Dana Maiben

Dana MaibenViolinist and conductor Dana Maiben, hailed by the Boston Globe for her “supremely joyous artistry,” has earned international recognition for her performances of the 17th-century solo violin and ensemble repertory. She was a founder member of the groundbreaking ensemble for 17th century music, Concerto Castello, whose debut recording,  Affetti Musicali, was nominated for a Deutsche Schallplatten Preise,  and for whom she designed and co-directed the 1985 Schuetz anniversary  celebration concert for the Boston Early Music Festival. Colin Tilney, writing in Continuo Magazine, cited her as “high priestess of the  Italian 17th century solo.” In 2003 Maiben launched a new ensemble for 17th century music, Concerto Incognito.

Miss Maiben is founding music director of the new ensemble Foundling, a baroque orchestra and women’s advocacy project based Providence,  Rhode Island. She plays principal violin for Arcadia Players, Apollo Ensemble, and Ensemble Abendmusik, and has served as concertmaster of the New York Collegium under the direction of Christophe Rousset,  Martin Gester, Paul Goodwin, and Andrew Parrott. Maiben frequently  performs with her principal teacher, violinist Jaap Schroeder, with Arcadia Players Trio, and in duo with fortepianist Monika Jakuc.  Recording credits include projects for Centaur, Dorian, EMI, and Hyperion.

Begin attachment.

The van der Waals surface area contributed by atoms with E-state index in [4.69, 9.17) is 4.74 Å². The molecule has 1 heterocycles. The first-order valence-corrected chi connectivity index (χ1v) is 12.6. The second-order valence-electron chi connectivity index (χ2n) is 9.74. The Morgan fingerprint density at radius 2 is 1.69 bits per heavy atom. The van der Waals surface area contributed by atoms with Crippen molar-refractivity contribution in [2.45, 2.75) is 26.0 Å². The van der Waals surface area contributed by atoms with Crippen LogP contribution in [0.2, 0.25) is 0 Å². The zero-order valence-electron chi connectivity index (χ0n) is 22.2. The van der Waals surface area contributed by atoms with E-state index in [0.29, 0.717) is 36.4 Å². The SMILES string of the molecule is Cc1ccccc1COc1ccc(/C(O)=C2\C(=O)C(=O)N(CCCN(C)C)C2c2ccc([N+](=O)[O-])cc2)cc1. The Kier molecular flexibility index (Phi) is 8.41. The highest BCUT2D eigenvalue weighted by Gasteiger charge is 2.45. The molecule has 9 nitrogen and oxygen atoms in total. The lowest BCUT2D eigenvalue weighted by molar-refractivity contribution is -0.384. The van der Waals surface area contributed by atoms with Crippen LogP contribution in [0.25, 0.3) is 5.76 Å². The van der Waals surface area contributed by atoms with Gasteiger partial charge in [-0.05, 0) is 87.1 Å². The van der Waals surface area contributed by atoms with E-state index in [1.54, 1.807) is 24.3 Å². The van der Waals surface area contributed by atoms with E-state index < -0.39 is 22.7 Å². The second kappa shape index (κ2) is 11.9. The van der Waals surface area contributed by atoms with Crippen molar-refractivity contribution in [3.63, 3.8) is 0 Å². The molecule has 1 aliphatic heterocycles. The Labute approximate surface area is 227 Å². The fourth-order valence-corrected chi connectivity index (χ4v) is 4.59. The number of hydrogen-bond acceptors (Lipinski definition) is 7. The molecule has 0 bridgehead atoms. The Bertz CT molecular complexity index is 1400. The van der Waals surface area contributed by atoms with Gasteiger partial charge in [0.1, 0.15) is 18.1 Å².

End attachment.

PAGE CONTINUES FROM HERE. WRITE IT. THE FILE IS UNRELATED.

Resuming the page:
Dana Maiben lived and worked in Rochester , New York from 1978-1988,  where she taught at the Eastman School of Music, and served as  founding music director of the Genesee Baroque Players, and as  co-founder of the Genesee Early Music Guild. More recently she has been a frequent guest performer with the Rochester Bach Festival and Publick  Musick. Since 1989 Maiben has served on the faculty of the Longy School  of Music in Cambridge, Massachusetts, where she teaches violin and  medieval, renaissance, baroque, and classical performance practice,  coaches chamber music, and occasionally directs opera. Her own opera, Look and Long, based on the play by Gertrude Stein, was presented in staged workshop at Smith College in 1998.